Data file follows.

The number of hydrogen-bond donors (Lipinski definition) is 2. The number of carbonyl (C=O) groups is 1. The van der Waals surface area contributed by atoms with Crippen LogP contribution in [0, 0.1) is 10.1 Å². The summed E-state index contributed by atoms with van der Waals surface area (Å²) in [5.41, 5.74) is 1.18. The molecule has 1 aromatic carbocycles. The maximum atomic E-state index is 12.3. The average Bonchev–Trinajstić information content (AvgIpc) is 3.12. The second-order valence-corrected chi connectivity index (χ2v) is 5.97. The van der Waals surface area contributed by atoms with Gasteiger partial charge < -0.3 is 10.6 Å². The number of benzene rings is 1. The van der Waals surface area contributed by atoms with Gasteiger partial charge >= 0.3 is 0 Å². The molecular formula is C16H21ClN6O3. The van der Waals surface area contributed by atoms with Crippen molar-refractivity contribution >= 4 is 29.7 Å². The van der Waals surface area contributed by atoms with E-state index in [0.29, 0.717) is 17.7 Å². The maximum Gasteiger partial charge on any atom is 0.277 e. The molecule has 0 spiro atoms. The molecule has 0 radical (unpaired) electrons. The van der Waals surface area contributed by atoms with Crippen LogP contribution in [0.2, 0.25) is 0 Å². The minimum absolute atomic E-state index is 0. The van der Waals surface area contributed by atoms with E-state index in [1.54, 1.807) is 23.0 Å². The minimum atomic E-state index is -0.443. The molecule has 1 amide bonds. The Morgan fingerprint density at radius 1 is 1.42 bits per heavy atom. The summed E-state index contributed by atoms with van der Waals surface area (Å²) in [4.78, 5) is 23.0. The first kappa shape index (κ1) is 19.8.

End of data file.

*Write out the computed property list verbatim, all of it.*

The number of hydrogen-bond donors (Lipinski definition) is 2. The number of carbonyl (C=O) groups is 1. The van der Waals surface area contributed by atoms with Crippen LogP contribution in [0, 0.1) is 10.1 Å². The summed E-state index contributed by atoms with van der Waals surface area (Å²) in [5.41, 5.74) is 1.18. The molecule has 1 aromatic carbocycles. The maximum atomic E-state index is 12.3. The average Bonchev–Trinajstić information content (AvgIpc) is 3.12. The second-order valence-corrected chi connectivity index (χ2v) is 5.97. The van der Waals surface area contributed by atoms with Gasteiger partial charge < -0.3 is 10.6 Å². The number of benzene rings is 1. The van der Waals surface area contributed by atoms with Gasteiger partial charge >= 0.3 is 0 Å². The molecular formula is C16H21ClN6O3. The van der Waals surface area contributed by atoms with Crippen molar-refractivity contribution >= 4 is 29.7 Å². The van der Waals surface area contributed by atoms with E-state index in [0.29, 0.717) is 17.7 Å². The maximum Gasteiger partial charge on any atom is 0.277 e. The molecule has 0 spiro atoms. The molecule has 0 radical (unpaired) electrons. The van der Waals surface area contributed by atoms with Crippen LogP contribution in [0.2, 0.25) is 0 Å². The minimum absolute atomic E-state index is 0. The van der Waals surface area contributed by atoms with E-state index in [1.54, 1.807) is 23.0 Å². The minimum atomic E-state index is -0.443. The molecule has 1 amide bonds. The Morgan fingerprint density at radius 1 is 1.42 bits per heavy atom. The summed E-state index contributed by atoms with van der Waals surface area (Å²) in [4.78, 5) is 23.0. The first kappa shape index (κ1) is 19.8.